Professor calculates a cooler planet
Some people fight global warming by driving fuel-efficient cars. Others weatherproof their houses or plant trees.
Princeton's René Carmona does math.
As the United States and other countries around the world debate how to best reduce the production of greenhouse gases, Carmona hopes to bring the objectivity – and rationality – of mathematics to bear on the problem.
In recent months, Carmona, the Paul Wythes '55 Professor of Engineering and Finance, has leveraged his expertise in the mathematical modeling of financial markets and other complex systems to develop models to guide cap-and-trade policies intended to curb greenhouse gas emissions.
"It's a very politically charged issue," said Carmona, who also is a professor of operations research and financial engineering. "My intention is to demystify cap-and-trade and at the same time understand its weaknesses and loopholes. There have been mistakes in the past, yet our research shows that a cap-and-trade system can work. But only if you do it right."
Carbon dioxide traps sunlight, and hence heat, in the Earth's atmosphere, and the gas has been fingered as the main culprit in global warming. Generally speaking, cap-and-trade policies set a ceiling on a nation's total carbon dioxide emissions and then allow major carbon producers such as power companies or manufacturers to buy and sell carbon credits.
The carbon credits are distributed among the companies when the policy first goes into effect, and the companies can only emit as much carbon as they have credits, or face penalties. This creates a carbon market in which companies must either emit less carbon dioxide by investing in new technologies, operating more efficiently or producing less, or they must buy excess credits from other companies.
That's the way it's supposed to work.
Critics of cap-and-trade policies often point to problems encountered in Europe after the European Union Greenhouse Gas Emission Trading System was first instituted in 2005. Experts generally agree that the system initially allocated too many credits – more than warranted by the actual emissions. "They gave out all these certificates for free, and no one bothered to cut emissions," Carmona said.
Soon after the system was put in place, power producers raised prices, leading critics to charge that they were gouging consumers by pretending they were compensating for costs incurred from the new policy, despite the fact they didn't actually have to reduce emissions. While the price surges were due in part to other factors, public outrage over the matter may have been warranted in some cases, Carmona said.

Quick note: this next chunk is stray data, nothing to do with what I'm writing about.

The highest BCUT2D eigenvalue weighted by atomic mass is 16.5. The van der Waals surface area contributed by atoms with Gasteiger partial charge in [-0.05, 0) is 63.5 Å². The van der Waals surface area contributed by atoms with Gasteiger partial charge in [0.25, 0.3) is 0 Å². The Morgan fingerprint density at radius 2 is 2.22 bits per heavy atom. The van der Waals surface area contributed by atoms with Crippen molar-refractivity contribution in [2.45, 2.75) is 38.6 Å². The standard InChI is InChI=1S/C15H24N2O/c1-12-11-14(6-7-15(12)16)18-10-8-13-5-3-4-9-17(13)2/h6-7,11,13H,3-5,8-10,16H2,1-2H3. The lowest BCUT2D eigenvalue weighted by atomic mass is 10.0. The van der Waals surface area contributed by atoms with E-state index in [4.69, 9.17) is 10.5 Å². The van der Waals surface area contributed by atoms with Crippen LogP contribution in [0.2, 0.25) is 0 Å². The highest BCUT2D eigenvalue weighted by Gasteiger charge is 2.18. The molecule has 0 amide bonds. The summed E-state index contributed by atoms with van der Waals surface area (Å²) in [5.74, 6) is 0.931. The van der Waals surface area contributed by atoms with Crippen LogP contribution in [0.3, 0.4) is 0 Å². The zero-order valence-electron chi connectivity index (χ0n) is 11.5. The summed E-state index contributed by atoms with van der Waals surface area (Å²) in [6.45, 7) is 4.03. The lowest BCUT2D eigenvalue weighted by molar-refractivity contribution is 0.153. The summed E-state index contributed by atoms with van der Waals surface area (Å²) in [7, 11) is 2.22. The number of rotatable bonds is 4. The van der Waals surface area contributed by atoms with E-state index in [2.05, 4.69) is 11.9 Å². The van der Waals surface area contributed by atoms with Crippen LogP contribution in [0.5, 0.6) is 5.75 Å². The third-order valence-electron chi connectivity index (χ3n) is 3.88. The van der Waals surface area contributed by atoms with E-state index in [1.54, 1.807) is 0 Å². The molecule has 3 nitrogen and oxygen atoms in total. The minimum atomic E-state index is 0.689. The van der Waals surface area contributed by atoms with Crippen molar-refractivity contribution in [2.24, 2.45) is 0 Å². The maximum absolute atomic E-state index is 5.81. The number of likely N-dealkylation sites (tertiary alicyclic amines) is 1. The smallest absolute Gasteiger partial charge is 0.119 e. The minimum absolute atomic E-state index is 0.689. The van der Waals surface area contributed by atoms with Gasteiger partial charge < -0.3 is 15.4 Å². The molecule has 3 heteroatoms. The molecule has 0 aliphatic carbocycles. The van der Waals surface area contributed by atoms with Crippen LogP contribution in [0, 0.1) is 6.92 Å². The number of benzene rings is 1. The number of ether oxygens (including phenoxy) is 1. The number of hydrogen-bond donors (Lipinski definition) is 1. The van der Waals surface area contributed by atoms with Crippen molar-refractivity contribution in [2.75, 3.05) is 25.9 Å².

"In France, for instance, much of the power comes from nuclear plants, but those plants don't release carbon dioxide," he said. "These companies saw windfall profits, but Europe emitted the same amount of carbon."
Yet Carmona is bullish about cap-and-trade.
He insists that these early mistakes on the part of regulators and policy architects don't mean that the idea is untenable, but rather reflected a first stab at solving a complex problem. Since then, he said, European leaders have learned from their early mistakes and the policy is now working as originally intended. A report released by the German Marshall Fund in August found that the EU policy reduced carbon dioxide emissions by 50 to 100 million metric tons each year, or 2.5 to 5 percent annually, since it was implemented.
That outcome jibes with the results of Carmona's simulations of cap-and-trade scenarios. He found that such policies can, in fact, reduce carbon emissions without causing undue disruptions to economies, but that how the carbon credits initially are distributed is crucial. "Somebody has to pay for reducing carbon," he said. "We've found that who pays more, the producers or the users, depends on how you distribute the credits."
His models differ from early work, he said, in that they more fully account for unpredictability of events such as weather, natural disasters or wars that might impact carbon markets. His techniques borrow from financial mathematics, which focuses on understanding and managing risk.
"By acknowledging that the world is unpredictable, dynamic models including random factors are more realistic," he said. "This way we can better identify what knobs regulators can turn to control the system."
Last spring, Carmona hosted a workshop at the Mathematical Sciences Research Institute in Berkeley, Calif., on the use of mathematical models of bargaining to address climate change. A paper on his research has been accepted by SIAM Review, the flagship journal of the Society of Industrial and Applied Mathematics, and will be published in an upcoming issue.
Carmona plans to continue improving his models to account for scenarios that might undermine cap-and-trade policies. In one scenario, a hedge fund could buy a large number of the credits and thus drive up the price. Another possibility is that manufacturers and power producers abandon countries or states with emissions policies for countries without such regulations, a phenomenon he refers to as "leakage."
He hopes these efforts will encourage mathematicians, economists and engineers to get more involved in the public discussion of cap-and-trade policies, and perhaps help avoid an environmental calamity far worse than the current economic crisis. "Academics didn't get involved early enough to say there were deep flaws in the financial markets," he said. "We should get involved in the climate change discussion sooner, so that it's not just the major emitters providing information to politicians."
"It's crucial that we get involved in figuring these things out," he added. "We can't afford to have a repeat of Europe's false start with cap-and-trade policies. We may not get a third chance."